Corruption Prosecutor Took Bribe: Watchdog

JAKARTA ~ A lead prosecutor investigating billions of dollars in bank bailouts that went missing in the 1990s has been caught taking a massive bribe, an anti-graft official said this week.

Urip Tri Gunawan was caught in a raid holding US$660,000 in cash, said the spokesman for the Corruption Eradication Commission, Johan Budi.

“He was arrested on Sunday evening and is still being questioned at our office. He is now officially a graft suspect,” Budi said.

He declined to give further details, but television footage showed that Gunawan was arrested at one of the homes of Syamsul Nursalim, a banker implicated in the sweeping probe.

Gunawan had been heading an investigation begun in mid-2007 into the misappropriation of funds that targeted Nursalim, but the Attorney’s General Office dropped the probe against the banker last Friday, citing a lack of evidence.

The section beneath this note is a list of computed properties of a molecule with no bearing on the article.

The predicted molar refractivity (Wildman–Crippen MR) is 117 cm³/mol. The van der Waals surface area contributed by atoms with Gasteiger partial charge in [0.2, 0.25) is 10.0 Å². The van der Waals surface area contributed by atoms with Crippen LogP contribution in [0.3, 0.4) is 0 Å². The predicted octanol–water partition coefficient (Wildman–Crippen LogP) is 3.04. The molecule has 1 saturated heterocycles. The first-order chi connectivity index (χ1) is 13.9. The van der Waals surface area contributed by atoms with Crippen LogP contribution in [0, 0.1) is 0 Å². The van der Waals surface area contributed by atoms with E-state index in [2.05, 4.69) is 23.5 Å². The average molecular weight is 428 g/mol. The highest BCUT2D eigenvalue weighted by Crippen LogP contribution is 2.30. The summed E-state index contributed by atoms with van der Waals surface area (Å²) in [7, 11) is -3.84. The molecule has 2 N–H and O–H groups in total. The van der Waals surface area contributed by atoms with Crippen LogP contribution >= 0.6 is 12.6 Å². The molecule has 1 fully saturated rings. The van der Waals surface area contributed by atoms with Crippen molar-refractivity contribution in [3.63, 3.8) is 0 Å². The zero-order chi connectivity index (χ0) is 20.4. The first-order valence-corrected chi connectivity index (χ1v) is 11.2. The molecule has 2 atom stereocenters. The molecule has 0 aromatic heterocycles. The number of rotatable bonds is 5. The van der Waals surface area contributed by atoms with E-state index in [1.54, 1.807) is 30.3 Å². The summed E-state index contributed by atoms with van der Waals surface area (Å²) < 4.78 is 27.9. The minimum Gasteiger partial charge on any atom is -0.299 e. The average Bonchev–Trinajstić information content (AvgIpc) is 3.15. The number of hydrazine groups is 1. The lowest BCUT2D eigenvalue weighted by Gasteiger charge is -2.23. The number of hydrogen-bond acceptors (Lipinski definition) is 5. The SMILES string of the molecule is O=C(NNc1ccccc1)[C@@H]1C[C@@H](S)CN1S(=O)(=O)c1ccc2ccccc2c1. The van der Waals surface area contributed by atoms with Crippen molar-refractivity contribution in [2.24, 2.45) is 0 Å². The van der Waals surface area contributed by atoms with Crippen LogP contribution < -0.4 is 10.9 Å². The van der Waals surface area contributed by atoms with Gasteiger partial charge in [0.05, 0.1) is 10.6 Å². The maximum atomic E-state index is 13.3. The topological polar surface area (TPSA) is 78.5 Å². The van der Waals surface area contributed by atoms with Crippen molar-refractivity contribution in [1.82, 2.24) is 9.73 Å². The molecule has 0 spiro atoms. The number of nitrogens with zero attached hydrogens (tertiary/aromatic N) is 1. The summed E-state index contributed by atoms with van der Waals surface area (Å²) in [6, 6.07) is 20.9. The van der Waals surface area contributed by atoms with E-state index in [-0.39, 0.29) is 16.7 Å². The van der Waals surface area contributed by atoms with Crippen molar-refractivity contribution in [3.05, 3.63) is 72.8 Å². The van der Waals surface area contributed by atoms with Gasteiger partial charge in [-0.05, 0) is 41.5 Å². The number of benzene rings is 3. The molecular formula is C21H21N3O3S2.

Bank Indonesia, the central bank, doled out almost Rp145 trillion ($16 billion) in bailouts amid the Asian financial crisis in 1997.

But state auditors have found that Rp80.4 trillion, distributed to 48 banks, were embezzled.

Three top Bank Indonesia executives have been jailed but there has been widespread frustration and anger over the perceived lack of progress in the cases, which have seen many bankers let off without charges.

Nursalim’s Bank Dagang Negara Indonesia owes the government a total of Rp30.9 trillion. Bank assets confiscated and sold by the state have only yielded about Rp1.8 trillion.

In dropping the investigation of Nursalim, deputy attorney general Kemas Yahya Rahman said the bank’s inability to repay its debts could be excused due to the economic difficulties that followed the 1997 crisis.

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